The film running constantly in the background is distracting and annoying. It reminds me of bad local theater. Since the sound system was not clear, none of it made any sense anyway.

    I suggest this is Mr. Anderson’s retirement tour.

  2. Avatar

    It’s theater with an icon. Mr. Anderson is 68 years old with a wealth of exuberance. Any music enthusiast would agree that live music is always wonderful no matter the artist.

    I saw the same Boston show and thought it was clever in concept and execution.

    Well done Aqualung!

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    I must agree with Paul. I have been a huge fan of Tull and Ian Anderson since first seeing them perform in 1972. However , this show was horrible. Ian Anderson is still an amazing Musician but has lost the ability to sing. There were times during the evening when he was singing and straining to hit certain notes and nothing came out . The crowd was obviously devout Tull fans who unlike me went crazy during some of his classic hits ( especially Locomtive Breath) and instead of realizing he couldn’t sing anymore were just happy to be “Living In The Past ” seeing Ian still performing. Billed as a Rock Opera , I was hoping for more but the production quality of the video seemed cheap and amateurish. The band on stage was very tight and talented but Overall it was an extremely disappointing evening and sadly this will be THE LAST TIME I pay to see Ian Anderson perform. I am happier listening to his library of recorded music

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    I apologise for my harsh tone in my first post. I was p*ssed after the show. I left the theatre in the second set and did not regret doing so. I am in awe of Mr. Anderson’s talent and body of work. His flute playing was as impressive as ever and the band was very good too. The sound system sucked. That happens way too much these days.

    I saw Brian Wilson in the same theatre. He had a virtual army of musicians and vocalists. His performances took me to the heavens. I’m sure it cut into his profits but the performance was excellent. On top of that, Jeff Beck shared the bill! Ian should have hired those singers for the tour instead of recording them. Cheap.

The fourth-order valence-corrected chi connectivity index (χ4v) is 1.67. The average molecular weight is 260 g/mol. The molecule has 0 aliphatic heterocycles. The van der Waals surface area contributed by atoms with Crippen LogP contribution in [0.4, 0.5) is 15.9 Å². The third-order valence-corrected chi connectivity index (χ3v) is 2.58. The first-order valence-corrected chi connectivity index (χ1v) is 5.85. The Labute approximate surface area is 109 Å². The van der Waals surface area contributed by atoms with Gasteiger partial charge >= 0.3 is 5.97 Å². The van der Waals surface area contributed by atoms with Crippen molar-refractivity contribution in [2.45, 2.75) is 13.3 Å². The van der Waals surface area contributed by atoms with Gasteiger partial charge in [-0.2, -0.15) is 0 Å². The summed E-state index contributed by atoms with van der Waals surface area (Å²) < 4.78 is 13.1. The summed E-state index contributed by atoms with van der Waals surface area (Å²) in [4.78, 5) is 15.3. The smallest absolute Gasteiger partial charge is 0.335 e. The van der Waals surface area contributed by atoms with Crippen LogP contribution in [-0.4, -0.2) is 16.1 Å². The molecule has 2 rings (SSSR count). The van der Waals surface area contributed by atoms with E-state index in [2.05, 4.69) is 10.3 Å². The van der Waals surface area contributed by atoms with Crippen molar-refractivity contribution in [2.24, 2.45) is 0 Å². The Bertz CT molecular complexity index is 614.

I intend to see Martin Barre’s show in Plymouth. Can he sing?

  5. Avatar

    I totally agree with Paul on all counts, and you don’t need to apologize. I was going to post a nearly identical review.
    I was at the Friday Nov 6 show at The Kings Theater in Brooklyn, NY.
    I have to add also that I was doubly offended that since Anderson obviously did the show on the cheap with the video production and having vocalists and instruments recorded as part of the soundtrack to the film playing in the background and not having those performers doing it live, that he also ended the show by telling people not to forget to stop and buy the Jethro Tull Merchandise at the display in the lobby.
    Oh, hey, thanks Ian, for reminding me to buy your Tull swag, because I almost missed the big table with 8′ high swag display that was at the mouth of the entrance inside the Kings Theater.

    I think the only reason Anderson made this “Rock Opera” about the real Jethro Tull, was because it was the only way he could put the words Jethro and Tull on the marquis, and still perform Jethro Tull tunes legally without giving more money to old band mates. I thought the whole idea of the Rock Opera might be a good one, but having some Icelandic woman sing (not live, but playing on the movie screen in the background) classic Tull songs as part of that Rock Opera ain’t it.

    The musicians, bassist, pianist, and guitarist were fantastic. However during the second half of the show, I noticed there were some instrumentals that were definitely recorded. After that I found that I could not tell if even the guitarist was live in some spots. There was definitely an acoustic guitar recording playing during some parts, and there was no acoustic guitar on stage.
    Were some of Anderson’s flute parts recorded? I don’t know.

    The venue inside is spectacular, but looking great does not make it good. The sound quality was horrendous. I understood very little of the vocals, live or otherwise. Sounded like they didn’t do a sound check.
    The ushers and security people were like gestapo because the second anyone got up to take a picture or shoot a few seconds of video, they rushed over with flashlights and made a scene. I ordered a beer, (I think they had a 5 beer selection), and I think it was $12. Holy sh…… All I know is I handed the dude a 20, and he gave me back a five and some singles. My wife got a coffee. $4. They didn’t have milk, or cream, just the powdered fake stuff. myst all crighty.

    So the show was 2 hours and when it was over, the actors and musicians took their bows on screen, and the ones who also performed live(?) came out simultaneously with the screen version. But after that, bing bang boom, it was done. Ian had to turn in. The stage went dark, and the house lights came on. Oh, you wanted an encore? See ya, wouldn’t want ta be ya.

  6. Avatar

    I saw the show (11/5 in Boston) and thought it was wonderful. I probably saw Tull 8 – 10 times back in the good old days. Ian still has it! His flute was superb. I never thought the guitarist would come close to Martin Barre, but I was pleasantly surprised; the young kid was great. When they played the old stuff, it was as good as it ever was, and better.
    Maybe I am just too old to rock and roll, too young to die.